Much has changed since the tragedy of Samuel Scott and Marcia Johnson. The work of the Bail Project sent the population of the Workhouse into a nosedive. Political change swept through the region, and Milton joined the campaign to close the Workhouse for good. During election season, he volunteered for the campaign of Tishaura Jones — who as St. Louis mayor made the closure of the Workhouse official city policy in 2021. (The Workhouse still holds about 145 detainees as an "annex" to the under-repair downtown jail, which is operating with limited capacity.)
In September, the Bail Project officially ended its mission in the city, though it still operates in St. Louis County and St. Charles.
But Milton's new mission is bigger than bail.
Earlier this year, he founded the Freedom Community Center, an ambitious community aid and restorative justice organization. Milton says that its focus — supporting the survivors of violence — was partly inspired by the tragedy that unfolded after his meeting with Samuel Scott.
"Sam Scott was an opportunity for us to consider all of the nuances of intimate partner violence," Milton says now. "It really led me to think about this deeply: What could have happened? What could we have done differently? How can we support victims like Marcia, but how can we also support a Sam Scott? Because nobody has to die."
The Freedom Community Center, or FCC, is still in its early stages. It is not a court-sanctioned diversion program. It's not a violence prevention agency. It's not a political advocacy group.
Instead, Milton is aiming to combine all these elements into a comprehensive vision — "a movement of survivors," as the group's website states, "that will meaningfully address violence in St. Louis City and collectively design alternatives to state systems of punishment."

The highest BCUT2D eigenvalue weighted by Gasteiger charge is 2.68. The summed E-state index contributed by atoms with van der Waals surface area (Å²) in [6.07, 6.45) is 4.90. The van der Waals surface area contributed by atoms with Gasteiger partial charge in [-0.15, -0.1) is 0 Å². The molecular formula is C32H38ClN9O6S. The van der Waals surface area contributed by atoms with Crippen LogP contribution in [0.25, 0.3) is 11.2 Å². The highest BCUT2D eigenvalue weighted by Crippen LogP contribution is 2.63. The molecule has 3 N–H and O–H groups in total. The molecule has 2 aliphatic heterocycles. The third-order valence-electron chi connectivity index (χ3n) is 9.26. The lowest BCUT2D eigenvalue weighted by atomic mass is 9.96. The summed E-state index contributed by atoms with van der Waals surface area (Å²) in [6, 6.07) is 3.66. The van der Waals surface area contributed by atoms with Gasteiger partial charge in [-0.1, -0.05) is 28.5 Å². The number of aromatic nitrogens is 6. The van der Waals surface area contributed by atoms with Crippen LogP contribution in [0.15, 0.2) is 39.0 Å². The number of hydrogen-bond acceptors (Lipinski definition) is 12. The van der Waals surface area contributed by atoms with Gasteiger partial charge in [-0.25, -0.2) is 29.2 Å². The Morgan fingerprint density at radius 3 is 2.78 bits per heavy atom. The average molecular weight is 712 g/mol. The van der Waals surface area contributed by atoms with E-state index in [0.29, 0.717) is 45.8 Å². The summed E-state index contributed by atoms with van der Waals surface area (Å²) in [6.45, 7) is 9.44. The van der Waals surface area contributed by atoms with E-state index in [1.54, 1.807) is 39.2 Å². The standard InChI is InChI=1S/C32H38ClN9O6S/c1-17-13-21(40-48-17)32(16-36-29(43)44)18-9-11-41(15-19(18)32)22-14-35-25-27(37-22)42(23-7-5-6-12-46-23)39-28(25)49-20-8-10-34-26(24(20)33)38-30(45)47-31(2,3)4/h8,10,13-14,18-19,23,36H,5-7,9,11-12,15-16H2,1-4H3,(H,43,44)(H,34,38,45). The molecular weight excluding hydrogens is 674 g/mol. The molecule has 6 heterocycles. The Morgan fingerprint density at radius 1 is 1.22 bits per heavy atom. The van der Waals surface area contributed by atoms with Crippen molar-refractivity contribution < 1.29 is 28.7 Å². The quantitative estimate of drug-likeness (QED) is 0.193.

On a recent Thursday evening, Milton hovers on the periphery of a "Power Builder" meeting. Held twice a month in the Jeff-Vander-Lou headquarters of Mission STL, today's gathering finds about twenty people arranged around circular tables. They talk about activism and the nature of city-wide change.
The subject of the day's Power Builder meeting is the 1955 Montgomery, Alabama, bus boycott, an effort that began with riders such as Rosa Parks refusing to obey racist laws. The boycott lasted more than a year, involved 40,000 residents and produced a grassroots system of carpools — what was effectively an alternate public transportation system. The movement would lead a young preacher named Martin Luther King Jr. to national prominence, help launch the Civil Rights era, and, more than 60 years later, stand as a piercing example of the power of an organized Black community.
During the meeting, people break into clusters to discuss a series of questions related to the boycotts. What would such an effort look like in St. Louis in 2021? Would people show up? Would they stay organized? The participants write their thoughts on large poster boards before presenting the conclusions of their discussions to the full group.
Observing the discussion from a table in the back of the room, Milton sees potential: "Imagine this room, but multiplied by 30," he says, gesturing to the participants hashing out their positions and activism goals. "What we hope to see is a politicized body of people who've been affected by violence come up with a strategy for what St. Louis can do to keep itself safe."
One by one, the groups select speakers to present their findings on the day's topic. One young woman notes that the boycotters in Montgomery had to be willing to give up the convenience and familiarity of the bus system to get their message across. "It seems like the future was on their mind," she says. An older man suggests that sheer numbers are more important: "We need a mass movement," he argues, "more than we need leaders."
At the meeting's conclusion, Milton walks into the center of the room. He poses a question to the room, the same one that's driven him for much of his life. It's now become the group's closing mantra.
He challenges the room: "Who keep us safe?"
In unison, the voices around him respond: "We keep us safe!"
The Freedom Community Center has a set of challenging goals: Intervening in violence, but also offering support for the parties involved in it.